Over the years, the Eastern Association for the Surgery of Trauma has taken a leadership role in the development of evidence-based practice guidelines. This year has been highlighted by the steps necessary to prevent venous thromboembolism (VTE) in trauma patients. In this high-risk area, there are few level 1 recommendations but much speculation regarding areas in which future investigation may yield level 1 information.Rogers FB, Cipolle MD, Velmahos G, et al. Practice Management Guidelines for the Prevention of Venous Thromboembolism in Trauma PatientsTrauma. 2002;53:142-164. Such information as the following was developed by this group: (1) Existing evidence supports only spinal fractures and spinal cord injuries as the 2 risk factors in posttraumatic VTE. (2) Low-dose heparin (LDH) has very little proven efficacy in the prevention of VTE after trauma. (3) Arteriovenous foot pumps have not been demonstrated to provide benefit but may be useful in those patients at high risk who have a contraindication to the use of heparin. (4) Clinical studies demonstrating the benefit of pneumatic compression devices are few, and their mechanism of action is unknown, although it is thought to be a combination of addressing stasis and the fibrinolytic system. (5) Low-molecular-weight heparin seems to be superior to LDH for prophylaxis in moderate- to high-risk trauma patients. (6) No class 1 studies exist to support insertion of a vena cava filter in a trauma patient without an established deep vein thrombus (DVT) or pulmonary embolus. (7) Numerous studies attest to the accuracy of ultrasound in the symptomatic patient, but as a screening test in asymptomatic patients, its overall accuracy is less clear. (8) Venography still has a role in confirming DVT in trauma patients when other less invasive studies are inconclusive.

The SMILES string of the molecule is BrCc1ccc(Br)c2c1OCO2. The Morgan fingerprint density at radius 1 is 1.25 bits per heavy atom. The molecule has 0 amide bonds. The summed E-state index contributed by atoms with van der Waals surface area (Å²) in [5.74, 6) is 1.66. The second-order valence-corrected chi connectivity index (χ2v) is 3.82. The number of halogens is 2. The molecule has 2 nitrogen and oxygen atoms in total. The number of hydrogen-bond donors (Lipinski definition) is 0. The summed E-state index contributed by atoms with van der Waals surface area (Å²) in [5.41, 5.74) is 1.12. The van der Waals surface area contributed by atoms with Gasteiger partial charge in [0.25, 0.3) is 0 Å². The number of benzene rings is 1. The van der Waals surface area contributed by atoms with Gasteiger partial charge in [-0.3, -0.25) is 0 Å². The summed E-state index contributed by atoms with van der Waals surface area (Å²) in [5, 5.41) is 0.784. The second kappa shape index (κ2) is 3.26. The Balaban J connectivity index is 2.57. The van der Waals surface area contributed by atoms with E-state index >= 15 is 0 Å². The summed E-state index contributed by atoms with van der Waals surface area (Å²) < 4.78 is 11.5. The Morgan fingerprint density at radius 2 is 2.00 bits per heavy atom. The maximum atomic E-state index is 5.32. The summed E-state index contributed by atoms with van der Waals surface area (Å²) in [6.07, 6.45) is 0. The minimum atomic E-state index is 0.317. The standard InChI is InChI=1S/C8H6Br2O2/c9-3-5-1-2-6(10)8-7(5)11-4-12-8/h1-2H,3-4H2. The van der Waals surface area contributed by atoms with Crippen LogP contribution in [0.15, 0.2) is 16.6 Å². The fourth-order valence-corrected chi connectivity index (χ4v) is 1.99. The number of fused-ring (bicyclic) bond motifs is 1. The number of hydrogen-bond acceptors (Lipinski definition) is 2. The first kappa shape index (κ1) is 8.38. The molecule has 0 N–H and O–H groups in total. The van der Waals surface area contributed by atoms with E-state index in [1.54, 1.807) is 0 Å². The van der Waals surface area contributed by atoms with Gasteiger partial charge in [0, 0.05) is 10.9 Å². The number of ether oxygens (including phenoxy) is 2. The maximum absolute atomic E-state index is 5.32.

A lot of information can be gleaned from this next analysis. Colorectal cancer ranks second as a cause of death. The 5-year survival rate of patients undergoing curative surgery is often only 50%, with a high local recurrence rate. Radiotherapy has been suggested as an adjunct, as has total mesorectal excision. This is a report that demonstrates the advantages of preoperative radiotherapy and mesorectal excision for stage T3 low rectal cancers (<8 cm). Delaney CP, Laverly IC, Brenner A, et al. Preoperative Radiotherapy Improves Survival for Patients Undergoing Total Mesorectal Excision for Stage T3 Low Rectal CancersAnn Surg. 2002;236:203-207. To examine the effect of preoperative radiotherapy on patients who underwent rectal resection with total mesorectal excision (TME) for stage T3 low rectal cancers, 259 of these patients were grouped by receiving preoperative radiotherapy (n = 92) or not (n = 167). Overall survival was increased by 11% in those receiving preoperative treatment (all in node-negative patients). It was established that T3 low rectal cancer patients undergoing resection with TME have an improved survival with preoperative radiotherapy, most beneficial in node-negative patients and those with larger tumors. This policy deserves continued consideration.
The principle of early treatment is solidified in the next article. Although this pertains to the therapy of burns in a pediatric population, the idea of early intervention is important in any surgical situation involving acute injury or illness. Xiao-Wu W, Herndon DN, Spies M, et al. Effects of Delayed Wound Excision and Grafting in Severely Burned ChildrenArch Surg. 2002;137:1049-1054. From 1995 to 1999, 157 children with acute burns involving 40% or more of their total body surface area and with more than 10% full-thickness burns were treated on days 0 to 2, 3 to 6, and 7 to 14 after burns. Demographic data of all groups were similar. Hospitalization was longer in the delayed groups and was associated with a high incidence of wound contamination. An increased incidence of sepsis was seen in children with delayed excision and grafting as well as delayed wound closure. The data indicate that early excision within 48 hours is optimal.
Corresponding author: Gerald W. Peskin, MD, Associate Editor, Archives of Surgery, 1411 E 31st St, Oakland, CA 94602 (e-mail: email@example.com).